'Project Runway' returns with twists, more cash to winner

Published 01-30-2019

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PASADENA, Calif. (AP) - "Project Runway" is going home, back to its original network with several new twists.

The biggest change is new host and executive producer Karlie Kloss, who takes over from the departed duo of Heidi Klum and Tim Gunn when the show debuts March 14 on Bravo. The model grew up in St. Louis watching the original version.

Christian Siriano, who won Season 4, mentors the aspiring designers. Designer Brandon Maxwell, Elaine Welteroth and original cast member Nina Garcia serve as judges.

The winning designer will receive $250,000 - a boost from $100,000.

Klum and Gunn jumped to Amazon to start a rival show. Before leaving, Klum suggested Siriano as Gunn's successor. Coincidentally, producers were already talking to the designer, who has sustained a successful 10-year career since his breakout on the show.

Siriano noted the biggest difference between him and Gunn is that Gunn wasn't a designer; he was on the faculty at Parsons The New School of Design.

"When the designers have a red carpet challenge, I can actually give them real feedback because I just dressed people at the Golden Globes the week before," Siriano said. "I'm giving them almost, like, real fashion industry feedback. And I think that it can, hopefully, only help them."

Models on the show will be diverse in their ethnicity and size ranges.

"You will see that we do not shy away from conversations that are happening in our industry and in our world that affect women in particular, people of color, and we are very unabashed in our approach to tackling those conversati

"When the designers have a red carpet challenge, I can actually give them real feedback because I just dressed people at the Golden Globes the week before," Siriano said. "I'm giving them almost, like, real fashion industry feedback. And I think that it can, hopefully, only help them."

Models on the show will be diverse in their ethnicity and size ranges.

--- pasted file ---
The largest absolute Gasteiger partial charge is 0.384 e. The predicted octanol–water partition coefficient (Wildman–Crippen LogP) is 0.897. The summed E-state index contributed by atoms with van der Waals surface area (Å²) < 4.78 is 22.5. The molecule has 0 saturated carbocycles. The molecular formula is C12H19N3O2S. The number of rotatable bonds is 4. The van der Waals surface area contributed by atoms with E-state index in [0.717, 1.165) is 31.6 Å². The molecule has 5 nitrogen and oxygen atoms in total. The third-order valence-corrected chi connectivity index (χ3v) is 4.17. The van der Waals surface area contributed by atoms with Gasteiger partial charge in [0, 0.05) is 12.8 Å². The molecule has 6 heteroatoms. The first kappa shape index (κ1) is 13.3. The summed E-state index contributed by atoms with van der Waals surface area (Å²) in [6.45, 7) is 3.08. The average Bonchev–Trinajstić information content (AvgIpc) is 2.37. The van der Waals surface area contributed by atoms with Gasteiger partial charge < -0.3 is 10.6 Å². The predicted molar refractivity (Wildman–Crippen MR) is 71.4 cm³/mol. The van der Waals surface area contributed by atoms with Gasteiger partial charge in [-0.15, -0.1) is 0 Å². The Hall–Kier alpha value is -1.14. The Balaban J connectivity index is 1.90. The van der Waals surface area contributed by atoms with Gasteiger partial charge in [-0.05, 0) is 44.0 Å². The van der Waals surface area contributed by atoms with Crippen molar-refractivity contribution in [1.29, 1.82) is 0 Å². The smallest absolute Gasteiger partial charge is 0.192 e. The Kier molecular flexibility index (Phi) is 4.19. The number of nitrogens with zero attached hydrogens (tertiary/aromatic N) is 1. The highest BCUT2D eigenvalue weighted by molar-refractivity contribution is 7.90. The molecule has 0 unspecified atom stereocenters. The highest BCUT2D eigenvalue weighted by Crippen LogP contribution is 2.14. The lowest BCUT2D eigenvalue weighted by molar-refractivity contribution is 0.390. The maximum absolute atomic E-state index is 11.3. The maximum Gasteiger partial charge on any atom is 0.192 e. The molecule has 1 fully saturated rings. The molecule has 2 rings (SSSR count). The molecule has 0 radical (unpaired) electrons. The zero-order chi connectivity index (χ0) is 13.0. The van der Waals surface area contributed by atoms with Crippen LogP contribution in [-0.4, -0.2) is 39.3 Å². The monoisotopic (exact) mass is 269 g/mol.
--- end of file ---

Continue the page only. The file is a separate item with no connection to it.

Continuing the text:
"You will see that we do not shy away from conversations that are happening in our industry and in our world that affect women in particular, people of color, and we are very unabashed in our approach to tackling those conversations head-on," Welteroth said.

Viewers can vote for their favorite design in an episode and then that look will be available to buy at the network's website. If the judges' favorite look is different than the viewers' choice, it also will be for sale. Contestants whose designs are sold will receive a cut, according to producers.

"You will see that we do not shy away from conversations that are happening in our industry and in our world that affect women in particular, people of color, and we are very unabashed in our approach to tackling those conversations head-on," Welteroth said.

Viewers can vote for their favorite design in an episode and then that look will be available to buy at the network's website. If the judges' favorite look is different than the viewers' choice, it also will be for sale. Contestants whose designs are sold will receive a cut, according to producers.

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Karlie Kloss speaks in Bravo's "Project Runway" panel during the NBCUniversal TCA Winter Press Tour on Tuesday, Jan. 29, 2019, in Pasadena, Calif. (Photo by Richard Shotwell/Invision/AP) - The Associated Press


Christian Siriano participates in Bravo's "Project Runway" panel during the NBCUniversal TCA Winter Press Tour on Tuesday, Jan. 29, 2019, in Pasadena, Calif. (Photo by Richard Shotwell/Invision/AP) - The Associated Press


Executive producer Jane Lipsitz, from front row left, Karlie Kloss, Christian Siriano, and from back row left, Elaine Welteroth and executive producer Dan Cutforth participate in Bravo's "Project Runway" panel during the NBCUniversal TCA Winter Press Tour on Tuesday, Jan. 29, 2019, in Pasadena, Calif. (Photo by Richard Shotwell/Invision/AP) - The Associated Press